We have a selection of Unifi, Meraki and Arista switches. We're currently trying to sort out our 802.1x/RADIUS infrastructure

It seems like Meraki has the best 802.1x support (e.g. supporting multi-auth, supporting MAC-address bypass etc.) - is it possible to have the Meraki switches upstream, and then have the other switches downstream pass on the EAP frames seamlessly? Are there any caveats we should be aware of?

I should disable 802.1x on all other downstreams ports and leave them open?

  • 1
    I don't think you understand how 802.1X actually works. It is configured on the switch interface to which a host connects.
    – Ron Maupin
    Aug 5, 2018 at 12:49
  • Any 802.1D compliant switch will not forward EAP frames. They are link-local scope only. You are thinking about EAP like DHCP -- something one can relay.
    – Ricky
    Aug 5, 2018 at 22:42
  • Aha - got it - yes, I did see a mention somewhere about STP and forwarding EAP frames. Drat, you're right, I was misunderstanding that part. The main reason was - the Meraki switch has much better 802.1x support (e.g. multi-auth, MAC-address bypass etc.) - but the downstream switches closer to devices do not. So you're saying we'd need to patch devices in directly to the Meraki to actually use it's 802.1x auth, or get new downstream switches.
    – victorhooi
    Aug 5, 2018 at 22:51
  • Did any answer help you? If so, you should accept the answer so that the question doesn't keep popping up forever, looking for an answer. Alternatively, you can provide and accept your own answer.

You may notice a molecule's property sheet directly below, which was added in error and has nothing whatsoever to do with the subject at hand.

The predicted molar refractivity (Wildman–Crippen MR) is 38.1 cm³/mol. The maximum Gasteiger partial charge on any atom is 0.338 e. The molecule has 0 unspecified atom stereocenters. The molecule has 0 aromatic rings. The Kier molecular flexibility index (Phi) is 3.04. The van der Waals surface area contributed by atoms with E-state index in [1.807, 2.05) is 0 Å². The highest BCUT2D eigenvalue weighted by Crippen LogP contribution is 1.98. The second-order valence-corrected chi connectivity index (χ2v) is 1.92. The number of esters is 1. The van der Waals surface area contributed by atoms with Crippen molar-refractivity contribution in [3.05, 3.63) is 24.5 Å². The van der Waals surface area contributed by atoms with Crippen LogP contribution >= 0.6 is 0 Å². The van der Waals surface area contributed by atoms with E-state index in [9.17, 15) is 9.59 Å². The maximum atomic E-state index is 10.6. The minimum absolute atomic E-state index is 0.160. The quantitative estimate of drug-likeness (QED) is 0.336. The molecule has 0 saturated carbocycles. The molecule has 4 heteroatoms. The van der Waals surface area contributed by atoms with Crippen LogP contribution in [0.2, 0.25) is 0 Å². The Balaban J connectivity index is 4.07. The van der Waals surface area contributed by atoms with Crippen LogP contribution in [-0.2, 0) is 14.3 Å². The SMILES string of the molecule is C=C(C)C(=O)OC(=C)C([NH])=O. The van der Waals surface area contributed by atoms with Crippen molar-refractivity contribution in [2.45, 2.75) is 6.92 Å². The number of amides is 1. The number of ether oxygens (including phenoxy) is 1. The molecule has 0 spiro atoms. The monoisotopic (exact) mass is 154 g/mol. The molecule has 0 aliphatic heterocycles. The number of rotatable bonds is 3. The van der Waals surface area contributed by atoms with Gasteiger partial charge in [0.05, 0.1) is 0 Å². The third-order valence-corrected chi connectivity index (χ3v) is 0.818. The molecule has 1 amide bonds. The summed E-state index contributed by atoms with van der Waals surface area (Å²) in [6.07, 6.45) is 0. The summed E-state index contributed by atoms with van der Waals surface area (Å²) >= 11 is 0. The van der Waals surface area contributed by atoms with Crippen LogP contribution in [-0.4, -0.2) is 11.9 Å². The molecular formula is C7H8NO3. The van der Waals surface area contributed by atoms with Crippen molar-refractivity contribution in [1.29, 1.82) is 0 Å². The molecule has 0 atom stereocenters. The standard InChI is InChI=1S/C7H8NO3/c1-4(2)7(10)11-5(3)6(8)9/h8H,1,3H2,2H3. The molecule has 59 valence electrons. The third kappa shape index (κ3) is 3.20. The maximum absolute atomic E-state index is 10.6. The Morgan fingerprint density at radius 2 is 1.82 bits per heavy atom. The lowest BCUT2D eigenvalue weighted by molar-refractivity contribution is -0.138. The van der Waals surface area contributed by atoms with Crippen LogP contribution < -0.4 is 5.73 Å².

– Ron Maupin
    Dec 25, 2018 at 9:14

2 Answers 2


802.1X EAP frames are supposed to only be used between the client (supplicant) and its uplink switch (authenticator). The authenticator then uses a higher layer protocol for communication with the authentication server. The higher layer protocol can be switched and routed as desired.

You cannot use 802.1X authentication across several switches. Essentially, this would only authenticate the downlink port on the authenticating switch - this inherently authenticates all ports further downstream.

Additionally, you shouldn't use 802.1X between switches. Use the edge switch to authenticate edge ports and trust your interlink ports.

  • This applies even with Cisco/Meraki multi-auth, right? (Which handles authentication multiple devices plugged into a single port).
    – victorhooi
    Aug 5, 2018 at 22:51
  • Also why do you not recommend 802.1x for the interlink ports? What is the alternative?
    – victorhooi
    Aug 5, 2018 at 23:45
  • You shouldn't require port authentication on interlink ports. Most switches don't support being a 802.1X client anyway. The interlinks should be protected within locked rooms or cabinets.
    – Zac67
    Aug 6, 2018 at 6:15

Assuming you are trying to use 802.1x to allow or prevent communication by a client through a given switch port (i.e. Port Access Control as defined in the 802.1x standard) the scenario you describe doesn't work. The standard explicitly states that : "The operation of Port-based Access Control assumes that the Ports on which it operates offer a point-to-point connection between a single Supplicant and a single Authenticator", which is not the case if you try to use an upstream switch to deal with the access negotiation.

Your Answer

By clicking “Post Your Answer”, you agree to our terms of service and acknowledge you have read our privacy policy.

Not the answer you're looking for? Browse other questions tagged or ask your own question.